RCU Review: Electrifly Brushless Outrunner VPP System

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    Contributed by: Michael Parsons | Published: July 2006 | Views: 58001 | email icon Email this Article | PDFpdf icon
    Electrifly RimFire VPP

    Distributed exclusively by:
    Great Planes Product Support
    3002 N. Apollo Drive, Suite #1
    Champaign IL 61822



    Ease of Assembly

    If you were like me the first time I saw Scott Foster' performance at the 2005 ETOC, you were in shock. I am not even sure shock is the correct word. What we had just witnessed defied every law of physics when it comes to fixed wing aircraft.

    Now anyone can redefine flight with the Electrifly V-pitch prop system. I will be retrofitting my RCU-Bype Flatout with it and can't wait to hit the brakes!

    Retail: $79.99

    The RimFire & Trade; Brushless Outrunner VPP System-

    Model No: 22M-1000
    Input (V): 7.2-12
    Max. constant amps: 11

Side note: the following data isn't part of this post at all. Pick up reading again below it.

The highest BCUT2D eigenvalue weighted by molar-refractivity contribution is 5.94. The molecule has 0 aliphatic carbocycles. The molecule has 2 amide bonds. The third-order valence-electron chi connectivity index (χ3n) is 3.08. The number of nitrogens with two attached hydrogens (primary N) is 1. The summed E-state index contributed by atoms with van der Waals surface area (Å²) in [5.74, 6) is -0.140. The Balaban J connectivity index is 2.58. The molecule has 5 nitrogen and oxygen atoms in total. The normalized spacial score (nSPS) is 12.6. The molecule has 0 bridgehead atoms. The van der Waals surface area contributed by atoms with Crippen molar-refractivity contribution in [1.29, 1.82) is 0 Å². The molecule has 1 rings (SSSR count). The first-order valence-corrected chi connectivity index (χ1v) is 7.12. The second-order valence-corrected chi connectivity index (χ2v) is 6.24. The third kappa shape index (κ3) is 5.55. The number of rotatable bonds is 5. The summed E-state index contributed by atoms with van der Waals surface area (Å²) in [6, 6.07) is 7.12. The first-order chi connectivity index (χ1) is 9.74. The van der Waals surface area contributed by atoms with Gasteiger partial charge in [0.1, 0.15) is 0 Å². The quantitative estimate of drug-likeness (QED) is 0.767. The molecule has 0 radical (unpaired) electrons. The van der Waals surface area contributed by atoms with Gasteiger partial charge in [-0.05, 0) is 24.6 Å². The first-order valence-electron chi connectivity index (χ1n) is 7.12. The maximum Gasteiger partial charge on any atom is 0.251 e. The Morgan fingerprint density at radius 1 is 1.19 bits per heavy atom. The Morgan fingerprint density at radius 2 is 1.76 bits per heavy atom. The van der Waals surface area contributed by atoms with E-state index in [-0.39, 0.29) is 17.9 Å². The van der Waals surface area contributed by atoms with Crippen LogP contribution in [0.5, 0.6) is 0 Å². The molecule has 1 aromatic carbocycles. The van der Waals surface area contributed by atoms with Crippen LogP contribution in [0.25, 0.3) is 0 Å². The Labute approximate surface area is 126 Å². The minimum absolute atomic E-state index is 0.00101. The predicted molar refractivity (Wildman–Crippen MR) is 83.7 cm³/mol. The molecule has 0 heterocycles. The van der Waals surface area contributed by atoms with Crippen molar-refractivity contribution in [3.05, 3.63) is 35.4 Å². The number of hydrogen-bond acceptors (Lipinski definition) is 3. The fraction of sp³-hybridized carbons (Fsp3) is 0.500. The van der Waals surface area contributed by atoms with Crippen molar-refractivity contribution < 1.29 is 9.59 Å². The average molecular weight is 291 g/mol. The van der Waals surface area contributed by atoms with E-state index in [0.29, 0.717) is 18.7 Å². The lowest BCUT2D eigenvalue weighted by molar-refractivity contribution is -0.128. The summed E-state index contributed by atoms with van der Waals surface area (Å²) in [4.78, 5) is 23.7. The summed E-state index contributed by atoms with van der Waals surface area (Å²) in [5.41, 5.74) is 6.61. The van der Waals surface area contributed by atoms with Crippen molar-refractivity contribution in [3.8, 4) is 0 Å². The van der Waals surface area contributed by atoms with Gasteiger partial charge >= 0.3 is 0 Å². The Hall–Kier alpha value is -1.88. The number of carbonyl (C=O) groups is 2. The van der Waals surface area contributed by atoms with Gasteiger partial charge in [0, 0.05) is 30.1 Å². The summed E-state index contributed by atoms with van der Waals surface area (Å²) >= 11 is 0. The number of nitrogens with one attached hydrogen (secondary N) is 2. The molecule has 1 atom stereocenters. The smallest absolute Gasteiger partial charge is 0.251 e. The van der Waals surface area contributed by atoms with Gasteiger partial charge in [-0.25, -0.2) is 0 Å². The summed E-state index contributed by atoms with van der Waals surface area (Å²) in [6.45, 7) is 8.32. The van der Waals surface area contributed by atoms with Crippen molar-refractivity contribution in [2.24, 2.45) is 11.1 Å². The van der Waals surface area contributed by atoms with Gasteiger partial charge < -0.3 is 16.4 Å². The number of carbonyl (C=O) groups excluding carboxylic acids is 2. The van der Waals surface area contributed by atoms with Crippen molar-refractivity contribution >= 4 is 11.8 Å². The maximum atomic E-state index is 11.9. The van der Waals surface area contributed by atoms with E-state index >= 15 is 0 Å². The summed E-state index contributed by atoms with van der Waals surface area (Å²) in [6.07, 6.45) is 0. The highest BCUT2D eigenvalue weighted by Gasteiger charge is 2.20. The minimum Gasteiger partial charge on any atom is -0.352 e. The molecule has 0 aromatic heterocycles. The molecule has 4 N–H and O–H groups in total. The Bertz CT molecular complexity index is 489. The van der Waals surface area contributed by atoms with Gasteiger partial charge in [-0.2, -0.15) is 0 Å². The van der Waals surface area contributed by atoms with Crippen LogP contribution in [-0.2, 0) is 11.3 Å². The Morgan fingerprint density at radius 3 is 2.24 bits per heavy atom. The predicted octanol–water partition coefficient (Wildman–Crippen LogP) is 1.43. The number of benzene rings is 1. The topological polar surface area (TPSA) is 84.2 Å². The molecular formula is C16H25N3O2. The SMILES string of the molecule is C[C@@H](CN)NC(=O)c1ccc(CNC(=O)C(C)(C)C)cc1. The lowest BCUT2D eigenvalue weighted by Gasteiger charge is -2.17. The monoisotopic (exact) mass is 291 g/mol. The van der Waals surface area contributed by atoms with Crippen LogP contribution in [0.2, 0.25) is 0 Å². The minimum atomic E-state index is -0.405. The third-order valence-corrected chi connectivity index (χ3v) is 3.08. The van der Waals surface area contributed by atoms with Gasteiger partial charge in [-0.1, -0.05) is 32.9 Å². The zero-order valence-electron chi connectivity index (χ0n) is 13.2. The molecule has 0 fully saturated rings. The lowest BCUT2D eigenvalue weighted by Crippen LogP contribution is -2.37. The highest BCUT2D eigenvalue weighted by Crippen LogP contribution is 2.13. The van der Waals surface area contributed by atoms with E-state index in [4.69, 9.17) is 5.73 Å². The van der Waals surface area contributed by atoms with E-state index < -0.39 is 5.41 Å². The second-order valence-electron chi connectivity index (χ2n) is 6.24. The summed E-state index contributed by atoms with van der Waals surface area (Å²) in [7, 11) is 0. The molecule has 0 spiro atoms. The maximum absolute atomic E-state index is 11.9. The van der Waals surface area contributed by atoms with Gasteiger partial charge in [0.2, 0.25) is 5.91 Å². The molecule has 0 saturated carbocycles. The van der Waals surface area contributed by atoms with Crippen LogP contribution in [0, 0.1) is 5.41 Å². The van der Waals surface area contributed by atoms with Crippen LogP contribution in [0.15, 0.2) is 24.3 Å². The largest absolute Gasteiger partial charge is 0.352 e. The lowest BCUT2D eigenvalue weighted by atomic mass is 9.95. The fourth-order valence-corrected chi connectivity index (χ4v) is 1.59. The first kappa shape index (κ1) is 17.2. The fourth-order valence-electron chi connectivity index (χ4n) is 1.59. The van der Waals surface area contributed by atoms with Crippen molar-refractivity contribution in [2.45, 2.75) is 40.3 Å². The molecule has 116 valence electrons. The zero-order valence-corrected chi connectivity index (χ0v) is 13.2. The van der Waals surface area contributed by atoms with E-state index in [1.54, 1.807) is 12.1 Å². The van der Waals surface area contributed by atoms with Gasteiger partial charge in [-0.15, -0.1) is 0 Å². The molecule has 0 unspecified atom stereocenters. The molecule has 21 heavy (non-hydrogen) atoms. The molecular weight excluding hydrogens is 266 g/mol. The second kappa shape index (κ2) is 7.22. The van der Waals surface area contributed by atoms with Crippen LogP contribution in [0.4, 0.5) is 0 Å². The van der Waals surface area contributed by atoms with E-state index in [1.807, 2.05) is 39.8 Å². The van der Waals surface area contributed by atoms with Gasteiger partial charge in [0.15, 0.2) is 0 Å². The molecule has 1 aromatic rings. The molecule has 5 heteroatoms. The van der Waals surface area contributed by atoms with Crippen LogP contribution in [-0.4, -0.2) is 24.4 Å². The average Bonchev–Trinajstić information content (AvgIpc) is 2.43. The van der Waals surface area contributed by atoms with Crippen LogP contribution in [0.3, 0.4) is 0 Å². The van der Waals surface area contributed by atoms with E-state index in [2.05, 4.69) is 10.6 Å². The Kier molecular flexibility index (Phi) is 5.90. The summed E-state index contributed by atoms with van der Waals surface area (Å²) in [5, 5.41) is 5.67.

Max. surge amps: 15
    No-load amps: 0.65
    Internal resistance (ohms): 0.234
    Motor (dia. x length): 1.1 x 1.14 in (28 x 29 mm)
    Shaft (dia. x length): 0.16 x 1.73 in (4 x 44 mm)
    Bearings: (2); shielded
    Total package weight: 2.1 oz (59.5 g)

    VPP Unit
    Drop in replacement
    Making the cut
    Motor and VPP

    The Rimfire unit is already assembled and comes complete with everything you would need. Since I was already using a Rimfire 22m-1000, the RimFire VPP bolted right up to the firewall. Prior to that however, I had to take the included template and mark where the pitch control rod would exit. Using a hobby knife made short work of clearing the foam away.

    The Pitch control wire has to be bent to accommodate the off center position of the servo. There are measurements included with the manual, however I simply eyeballed it. The Servo is then mounted. Ensure that before you glue the servo in that you don't have any binding. The channel assignment in JR radio's for the Pitch Servo is Channel 6.

    The installation portion of this is done. Simple huh?


    Now if you are like me, your freaking out a bit over the charts above. I mean, I have never setup a VPP unit, much less a Helicopter and it appears to be greek to me. However, taking a step back and reading the instructions along with the charts as a reference, things become clearer.